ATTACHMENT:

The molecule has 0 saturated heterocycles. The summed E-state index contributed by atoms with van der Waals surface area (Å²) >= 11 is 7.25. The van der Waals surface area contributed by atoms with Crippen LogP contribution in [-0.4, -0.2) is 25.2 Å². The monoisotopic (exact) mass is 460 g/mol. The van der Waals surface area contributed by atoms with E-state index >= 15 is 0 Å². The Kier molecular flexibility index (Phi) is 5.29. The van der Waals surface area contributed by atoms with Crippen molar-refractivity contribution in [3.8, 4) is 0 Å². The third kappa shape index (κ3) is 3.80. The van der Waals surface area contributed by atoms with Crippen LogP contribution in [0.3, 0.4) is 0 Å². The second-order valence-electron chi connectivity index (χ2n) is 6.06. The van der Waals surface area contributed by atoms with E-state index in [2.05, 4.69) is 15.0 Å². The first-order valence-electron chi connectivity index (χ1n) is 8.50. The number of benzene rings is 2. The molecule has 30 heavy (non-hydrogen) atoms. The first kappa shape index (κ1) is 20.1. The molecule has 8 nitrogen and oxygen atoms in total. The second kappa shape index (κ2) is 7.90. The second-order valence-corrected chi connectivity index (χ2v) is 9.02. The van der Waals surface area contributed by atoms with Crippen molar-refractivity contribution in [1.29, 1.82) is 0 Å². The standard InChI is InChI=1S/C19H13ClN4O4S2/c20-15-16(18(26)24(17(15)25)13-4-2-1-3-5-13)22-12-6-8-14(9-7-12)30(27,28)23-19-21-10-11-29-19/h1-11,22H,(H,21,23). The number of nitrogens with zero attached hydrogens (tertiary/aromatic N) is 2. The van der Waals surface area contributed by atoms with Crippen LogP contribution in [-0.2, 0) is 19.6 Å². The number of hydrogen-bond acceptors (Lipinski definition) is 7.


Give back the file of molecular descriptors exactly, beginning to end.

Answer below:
The molecule has 0 saturated heterocycles. The summed E-state index contributed by atoms with van der Waals surface area (Å²) >= 11 is 7.25. The van der Waals surface area contributed by atoms with Crippen LogP contribution in [-0.4, -0.2) is 25.2 Å². The monoisotopic (exact) mass is 460 g/mol. The van der Waals surface area contributed by atoms with E-state index >= 15 is 0 Å². The Kier molecular flexibility index (Phi) is 5.29. The van der Waals surface area contributed by atoms with Crippen molar-refractivity contribution in [3.8, 4) is 0 Å². The third kappa shape index (κ3) is 3.80. The van der Waals surface area contributed by atoms with Crippen LogP contribution in [0.3, 0.4) is 0 Å². The second-order valence-electron chi connectivity index (χ2n) is 6.06. The van der Waals surface area contributed by atoms with E-state index in [2.05, 4.69) is 15.0 Å². The first-order valence-electron chi connectivity index (χ1n) is 8.50. The number of benzene rings is 2. The molecule has 30 heavy (non-hydrogen) atoms. The first kappa shape index (κ1) is 20.1. The molecule has 8 nitrogen and oxygen atoms in total. The second kappa shape index (κ2) is 7.90. The second-order valence-corrected chi connectivity index (χ2v) is 9.02. The van der Waals surface area contributed by atoms with Crippen molar-refractivity contribution in [1.29, 1.82) is 0 Å². The standard InChI is InChI=1S/C19H13ClN4O4S2/c20-15-16(18(26)24(17(15)25)13-4-2-1-3-5-13)22-12-6-8-14(9-7-12)30(27,28)23-19-21-10-11-29-19/h1-11,22H,(H,21,23). The number of nitrogens with zero attached hydrogens (tertiary/aromatic N) is 2. The van der Waals surface area contributed by atoms with Crippen LogP contribution in [-0.2, 0) is 19.6 Å². The number of hydrogen-bond acceptors (Lipinski definition) is 7.